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Automatic 3-D Prostate Segmentation CT Image Via Patch-Based Density Constraints Clustering

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G Shuiping

K Sheng1 , G Shuiping2*, Y Yao3 , (1) UCLA School of Medicine, Los Angeles, CA, (2) Xidian university, Xi'an, ShanXi, (3) HangZhou Vocational Technical College, HangZhou, ZheJiang.


TU-C2-GePD-I-1 (Tuesday, August 1, 2017) 10:00 AM - 10:30 AM Room: Imaging ePoster Lounge

Purpose: To effectively manage tumor motion in prostate treatment using CT guided radiotherapy, automated segmentation needs to be performed. Among existing segmentation methods, 2D-based deformable models are the most popular. However, previous methods often assume all the slices are independent and ignore the context relations among the neighbored slices. Also, conventional deformable-based methods for segmenting prostate in CT images are time-consuming and manual intervention. In this study, an automatic 3-D prostate segmentation CT image via Patch-based density constraints clustering (PDCC) is developed.

Methods: Prostate is segmented with the following three strategies: 1) compared with only using pixel intensity information, Supervoxels-based 3D patch includes more structure contexts to deal with low contrast problem in prostate CT images. 2) Compacting and extracting discriminative information in the each patch with 3D gray-gradient co-occurrence matrix are used to distinguish tiny texture difference between prostate and non-prostate. 3) Density constraints clustering algorithm focus on a higher density than their neighbors’ points with relatively small distance to cope with two nearby organs touch together. Further, clusters are recognized regardless of their shape and of the dimensionality of the space in which they are embedded.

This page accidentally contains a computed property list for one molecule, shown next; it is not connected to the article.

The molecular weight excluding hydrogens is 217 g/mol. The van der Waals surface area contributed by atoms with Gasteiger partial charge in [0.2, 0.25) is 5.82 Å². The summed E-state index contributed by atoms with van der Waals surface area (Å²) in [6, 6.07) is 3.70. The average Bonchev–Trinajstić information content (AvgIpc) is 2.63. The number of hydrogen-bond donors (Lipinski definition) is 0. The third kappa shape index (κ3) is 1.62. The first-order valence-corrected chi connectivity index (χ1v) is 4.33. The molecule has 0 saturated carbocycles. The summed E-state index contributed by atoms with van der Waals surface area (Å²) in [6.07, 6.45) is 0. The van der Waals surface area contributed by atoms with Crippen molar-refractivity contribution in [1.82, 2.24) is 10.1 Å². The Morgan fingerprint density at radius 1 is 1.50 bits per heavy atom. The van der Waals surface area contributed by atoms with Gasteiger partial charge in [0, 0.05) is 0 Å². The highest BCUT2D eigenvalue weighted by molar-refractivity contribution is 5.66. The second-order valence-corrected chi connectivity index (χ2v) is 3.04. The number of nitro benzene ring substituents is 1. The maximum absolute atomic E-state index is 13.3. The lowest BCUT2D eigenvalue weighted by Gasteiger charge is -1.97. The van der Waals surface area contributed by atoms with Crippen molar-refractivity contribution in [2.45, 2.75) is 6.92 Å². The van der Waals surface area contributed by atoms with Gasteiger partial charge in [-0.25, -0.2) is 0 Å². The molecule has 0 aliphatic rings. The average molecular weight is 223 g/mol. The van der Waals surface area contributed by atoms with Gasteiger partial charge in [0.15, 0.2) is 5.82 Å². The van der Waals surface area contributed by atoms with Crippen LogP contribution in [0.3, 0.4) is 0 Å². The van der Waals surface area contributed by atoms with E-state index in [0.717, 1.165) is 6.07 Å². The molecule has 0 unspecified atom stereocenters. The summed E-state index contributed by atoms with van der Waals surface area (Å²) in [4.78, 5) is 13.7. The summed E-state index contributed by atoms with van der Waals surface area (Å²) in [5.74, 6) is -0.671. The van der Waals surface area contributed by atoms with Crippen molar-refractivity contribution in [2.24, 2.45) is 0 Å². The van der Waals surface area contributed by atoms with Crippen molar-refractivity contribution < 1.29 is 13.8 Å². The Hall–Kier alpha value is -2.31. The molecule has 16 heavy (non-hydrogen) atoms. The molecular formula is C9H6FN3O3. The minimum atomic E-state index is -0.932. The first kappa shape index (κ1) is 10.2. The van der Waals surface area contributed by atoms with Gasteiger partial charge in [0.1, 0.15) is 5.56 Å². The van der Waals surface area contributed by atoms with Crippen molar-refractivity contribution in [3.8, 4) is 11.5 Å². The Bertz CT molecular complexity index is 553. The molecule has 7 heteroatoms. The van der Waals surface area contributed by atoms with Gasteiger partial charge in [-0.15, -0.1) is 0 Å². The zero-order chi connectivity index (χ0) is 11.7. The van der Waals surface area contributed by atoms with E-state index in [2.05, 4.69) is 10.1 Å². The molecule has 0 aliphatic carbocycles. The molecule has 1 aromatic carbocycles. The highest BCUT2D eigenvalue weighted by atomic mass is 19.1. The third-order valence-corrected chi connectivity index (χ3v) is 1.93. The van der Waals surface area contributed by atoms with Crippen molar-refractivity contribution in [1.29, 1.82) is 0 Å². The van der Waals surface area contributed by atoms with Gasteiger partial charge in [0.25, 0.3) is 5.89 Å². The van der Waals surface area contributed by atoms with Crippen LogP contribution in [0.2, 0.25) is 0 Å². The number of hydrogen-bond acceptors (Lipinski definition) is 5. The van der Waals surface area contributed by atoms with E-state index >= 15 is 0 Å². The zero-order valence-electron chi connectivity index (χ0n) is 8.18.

Results: The proposed method has been evaluated on 10 patients’ prostate CT image database where each patient includes 50 treatment images, and several state-of-the-art prostate CT segmentation algorithms with various evaluation metrics have been as comparisons.

Conclusion: Experimental results demonstrate that the proposed method achieves higher segmentation accuracy and lower average surface distance.

Funding Support, Disclosures, and Conflict of Interest: DOE DE-SC0017057 NIH R44CA183390 NIH R01CA188300 NIH R43CA183390 NIH U19AI067769 2015 ZheJiang Provincial Public Welfare Technology Application Research Project(2015C31167) 2016 HangZhou Social Development of Autonomous Application Projects(20160533B71)

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